The arm, or “upper arm” in common usage, is the region of the upper limb that extends from the shoulder to the elbow joint and connects inferiorly to the forearm through the cubital fossa. It is divided into 2 fascial compartments (anterior and posterior) and houses numerous structures, including the humerus; the brachial and profunda brachii arteries; the basilic, cephalic, and brachial veins; the radial, median, ulnar, and musculocutaneous nerves; and the flexor and extensor muscles of the arm.

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Bones of the Arm: Humerus

The humerus can be divided into 3 parts: the proximal end, the shaft, and the distal end.

Proximal end

  • Head of the humerus: articulates with the glenoid
  • Anatomical neck
  • Surgical neck: 
    • Frequent site of fracture 
    • A fracture here may injure the axillary nerve and/or posterior circumflex artery.
  • Greater tubercle: site of attachment of the supraspinatus, infraspinatus, and teres minor rotator cuff tendons
  • Lesser tubercle: site of attachment of the subscapularis rotator cuff tendon
  • Intertubercular sulcus: separates the tubercles and contains the tendon of the long head of the biceps brachii


  • Deltoid tuberosity: site of insertion of the deltoid muscle
  • Radial or spiral groove: The radial nerve runs in this groove and may be injured secondary to pressure or trauma, with resultant wrist drop.
  • Medial and lateral supracondylar ridges

Distal end

  • Trochlea: medial aspect of distal humerus
  • Capitulum: lateral to the trochlea and articulates with the radial head
  • Medial epicondyle: larger of the epicondyles; the ulnar nerve passes posterior to the medial epicondyle in the ulnar groove
  • Lateral epicondyle: common site of pain with “tennis elbow”
  • Olecranon, coronoid fossa, and radial fossa: depressions that allow for movement of the elbow during flexion and extension
Distal end of the humerus

Anterior view of the distal end of the humerus

Image by BioDigital, edited by Lecturio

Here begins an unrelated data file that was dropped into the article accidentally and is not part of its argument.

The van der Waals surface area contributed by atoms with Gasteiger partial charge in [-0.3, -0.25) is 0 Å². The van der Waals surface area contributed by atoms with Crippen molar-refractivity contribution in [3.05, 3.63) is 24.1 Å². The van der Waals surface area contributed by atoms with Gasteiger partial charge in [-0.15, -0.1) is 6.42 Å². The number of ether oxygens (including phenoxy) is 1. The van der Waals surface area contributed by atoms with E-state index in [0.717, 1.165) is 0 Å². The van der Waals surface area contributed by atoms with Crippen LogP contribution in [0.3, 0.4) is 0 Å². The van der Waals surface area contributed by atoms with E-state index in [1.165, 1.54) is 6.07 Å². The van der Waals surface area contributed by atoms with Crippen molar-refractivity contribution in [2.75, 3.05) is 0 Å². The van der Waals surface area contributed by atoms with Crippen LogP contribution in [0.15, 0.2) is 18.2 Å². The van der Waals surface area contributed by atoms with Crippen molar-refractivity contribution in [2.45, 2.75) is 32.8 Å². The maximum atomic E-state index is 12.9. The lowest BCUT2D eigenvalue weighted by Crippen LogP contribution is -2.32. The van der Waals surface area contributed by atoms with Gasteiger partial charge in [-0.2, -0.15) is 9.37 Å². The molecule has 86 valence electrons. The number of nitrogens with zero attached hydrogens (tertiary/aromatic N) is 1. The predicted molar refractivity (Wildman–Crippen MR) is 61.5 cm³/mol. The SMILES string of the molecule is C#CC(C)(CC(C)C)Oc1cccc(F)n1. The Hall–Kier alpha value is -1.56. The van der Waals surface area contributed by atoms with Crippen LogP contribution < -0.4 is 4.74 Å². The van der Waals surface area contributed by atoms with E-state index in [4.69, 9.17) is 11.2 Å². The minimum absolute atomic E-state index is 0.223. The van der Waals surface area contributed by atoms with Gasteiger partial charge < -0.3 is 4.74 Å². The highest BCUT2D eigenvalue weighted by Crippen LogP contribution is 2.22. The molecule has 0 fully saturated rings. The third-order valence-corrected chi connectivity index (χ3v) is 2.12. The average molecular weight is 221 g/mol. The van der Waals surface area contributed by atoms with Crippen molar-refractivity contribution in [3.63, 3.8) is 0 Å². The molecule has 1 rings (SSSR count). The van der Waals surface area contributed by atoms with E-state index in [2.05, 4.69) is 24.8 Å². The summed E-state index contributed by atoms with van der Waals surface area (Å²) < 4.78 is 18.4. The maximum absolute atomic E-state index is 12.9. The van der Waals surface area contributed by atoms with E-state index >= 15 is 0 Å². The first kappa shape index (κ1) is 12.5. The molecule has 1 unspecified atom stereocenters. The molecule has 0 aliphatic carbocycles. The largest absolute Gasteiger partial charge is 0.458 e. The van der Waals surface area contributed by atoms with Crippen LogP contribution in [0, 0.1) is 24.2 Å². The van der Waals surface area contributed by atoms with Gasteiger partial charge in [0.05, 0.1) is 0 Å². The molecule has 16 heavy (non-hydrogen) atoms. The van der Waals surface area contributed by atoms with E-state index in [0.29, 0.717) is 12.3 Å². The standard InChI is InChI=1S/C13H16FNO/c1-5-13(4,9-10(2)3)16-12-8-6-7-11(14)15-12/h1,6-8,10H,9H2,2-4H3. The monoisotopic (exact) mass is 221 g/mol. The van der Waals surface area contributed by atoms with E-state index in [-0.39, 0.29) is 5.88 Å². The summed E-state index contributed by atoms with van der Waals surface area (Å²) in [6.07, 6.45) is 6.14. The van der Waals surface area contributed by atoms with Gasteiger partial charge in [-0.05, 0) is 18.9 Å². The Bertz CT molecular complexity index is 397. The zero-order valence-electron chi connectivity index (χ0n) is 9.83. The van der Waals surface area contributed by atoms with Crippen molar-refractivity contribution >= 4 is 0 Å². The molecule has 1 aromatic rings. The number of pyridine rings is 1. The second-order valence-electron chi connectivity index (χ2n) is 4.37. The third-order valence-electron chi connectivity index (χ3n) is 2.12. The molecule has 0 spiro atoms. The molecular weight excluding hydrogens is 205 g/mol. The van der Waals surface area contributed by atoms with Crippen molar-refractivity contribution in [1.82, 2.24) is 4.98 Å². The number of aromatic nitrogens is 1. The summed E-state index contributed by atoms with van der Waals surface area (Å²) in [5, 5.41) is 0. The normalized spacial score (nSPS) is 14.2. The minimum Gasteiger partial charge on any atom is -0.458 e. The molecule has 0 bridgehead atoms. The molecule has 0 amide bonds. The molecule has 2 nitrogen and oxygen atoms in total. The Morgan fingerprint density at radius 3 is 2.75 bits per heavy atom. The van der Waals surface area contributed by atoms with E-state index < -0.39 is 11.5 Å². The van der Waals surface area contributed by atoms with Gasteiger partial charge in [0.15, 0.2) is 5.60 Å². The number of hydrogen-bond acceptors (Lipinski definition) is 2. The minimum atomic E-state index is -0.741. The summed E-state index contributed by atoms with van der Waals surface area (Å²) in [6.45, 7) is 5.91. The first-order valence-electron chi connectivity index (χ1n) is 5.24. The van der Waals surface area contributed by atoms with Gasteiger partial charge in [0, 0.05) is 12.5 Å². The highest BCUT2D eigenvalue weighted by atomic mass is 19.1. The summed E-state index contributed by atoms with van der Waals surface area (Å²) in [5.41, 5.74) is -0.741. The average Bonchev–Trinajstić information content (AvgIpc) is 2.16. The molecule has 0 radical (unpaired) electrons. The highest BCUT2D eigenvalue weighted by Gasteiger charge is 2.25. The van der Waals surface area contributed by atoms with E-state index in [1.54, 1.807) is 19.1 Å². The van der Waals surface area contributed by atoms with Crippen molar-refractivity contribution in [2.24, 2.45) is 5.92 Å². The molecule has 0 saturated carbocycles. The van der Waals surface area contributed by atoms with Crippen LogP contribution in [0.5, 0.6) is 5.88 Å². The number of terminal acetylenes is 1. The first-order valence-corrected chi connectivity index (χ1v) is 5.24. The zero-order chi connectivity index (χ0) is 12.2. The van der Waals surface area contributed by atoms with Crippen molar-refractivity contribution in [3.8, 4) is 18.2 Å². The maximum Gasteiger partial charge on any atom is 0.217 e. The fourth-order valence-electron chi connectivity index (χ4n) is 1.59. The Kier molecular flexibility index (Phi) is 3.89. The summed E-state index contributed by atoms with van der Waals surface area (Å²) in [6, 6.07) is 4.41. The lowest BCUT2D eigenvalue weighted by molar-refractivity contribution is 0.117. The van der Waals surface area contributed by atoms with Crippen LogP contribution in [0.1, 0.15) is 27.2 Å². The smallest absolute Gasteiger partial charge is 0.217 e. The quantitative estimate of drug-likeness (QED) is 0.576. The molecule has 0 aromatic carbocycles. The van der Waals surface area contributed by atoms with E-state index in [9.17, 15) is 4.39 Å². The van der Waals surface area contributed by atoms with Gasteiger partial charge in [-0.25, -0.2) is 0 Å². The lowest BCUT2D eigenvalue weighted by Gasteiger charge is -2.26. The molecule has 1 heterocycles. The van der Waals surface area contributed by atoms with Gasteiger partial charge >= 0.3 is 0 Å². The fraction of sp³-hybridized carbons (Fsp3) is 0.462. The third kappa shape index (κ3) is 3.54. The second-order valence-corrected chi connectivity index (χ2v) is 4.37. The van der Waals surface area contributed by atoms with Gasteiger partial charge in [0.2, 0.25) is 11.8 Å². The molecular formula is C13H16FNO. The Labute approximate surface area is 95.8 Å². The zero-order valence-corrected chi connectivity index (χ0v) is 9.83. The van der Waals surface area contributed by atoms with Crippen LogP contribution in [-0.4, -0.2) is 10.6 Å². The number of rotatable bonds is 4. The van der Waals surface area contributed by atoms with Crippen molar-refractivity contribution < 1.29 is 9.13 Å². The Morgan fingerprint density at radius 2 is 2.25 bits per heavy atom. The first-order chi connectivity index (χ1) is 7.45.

Muscles of the Anterior Compartment of the Arm

  • The anterior compartment of the arm is also called the flexor compartment, because its muscles are in charge of flexing the forearm toward the upper arm.
  • Comprises 3 muscles: biceps, brachialis, and coracobrachialis
  • All 3 muscles are innervated by the musculocutaneous nerve and supplied by the brachial artery.
  • To recall the muscles of the anterior compartment of the arm, remember “BBC”:
    1. Biceps
    2. Brachialis
    3. Coracobrachialis
Cross-section of the arm

Cross-section of the arm, featuring the anterior and posterior compartments. Note the brachial fascia enclosing all of the muscles and forming the lateral and medial intermuscular septa.

Image by Lecturio. License: CC BY-NC-SA 4.0
Table: Anterior compartment of the arm: flexors
Muscle Origin Insertion Innervation Function
Biceps brachii
  • Long head: supraglenoid tubercle
  • Short head: coracoid process
Radial tuberosity and forearm fascia via bicipital aponeurosis Musculocutaneous nerve (C6)
  • Supinates forearm, and once supinated flexes elbow joint
  • Flexes shoulder
Brachialis Lateral and medial surface of distal half of humerus Coronoid process and tuberosity of ulna Musculocutaneous nerve (C6) Flexes elbow joint
Coracobrachialis Coracoid process Middle 3rd of humerus Musculocutaneous nerve (C6) Flexes/adducts shoulder joint

Muscles of the Posterior Compartment of the Arm

  • Also called the extensor compartment because its muscles are in charge of extending the elbow
  • The posterior compartment of the arm comprises 2 muscles: 
    • Triceps brachii
    • Anconeus
      • In some sources considered the “fourth head” of the triceps
      • In some sources considered part of the posterior compartment of the forearm
  • Both muscles are innervated by the radial nerve and supplied by the deep brachial artery.
Table: Posterior compartment of the arm: extensors
Muscle Origin Insertion Innervation Function
Triceps brachii
  • Long head: infraglenoid tubercle
  • Lateral head: superior to radial groove
  • Medial head: inferior to radial groove
Olecranon Radial nerve (C7, C8)
  • Extensor of elbow joint
  • Long head also extends and externally rotates the shoulder joint
Anconeus Inserts on the posterior aspect of lateral epicondyle Lateral surface of the olecranon Radial nerve (C7, C8) Assists in extension of the elbow and stabilizes the joint

Vessels of the Arm

Table: Topographic location of the vessels of the arm
Medial bicipital groove Lateral bicipital groove
Location Between the biceps brachii muscle and the triceps brachii Between the biceps brachii muscle and the brachial muscle
Arteries Brachial artery Radial collateral artery
  • Basilic vein
  • Brachial veins
  • Radial collateral vein
  • Cephalic vein
  • Ulnar nerve
  • Median nerve
  • Medial cutaneous nerve of the forearm
Radial nerve

Arterial supply of the arm

The brachial artery: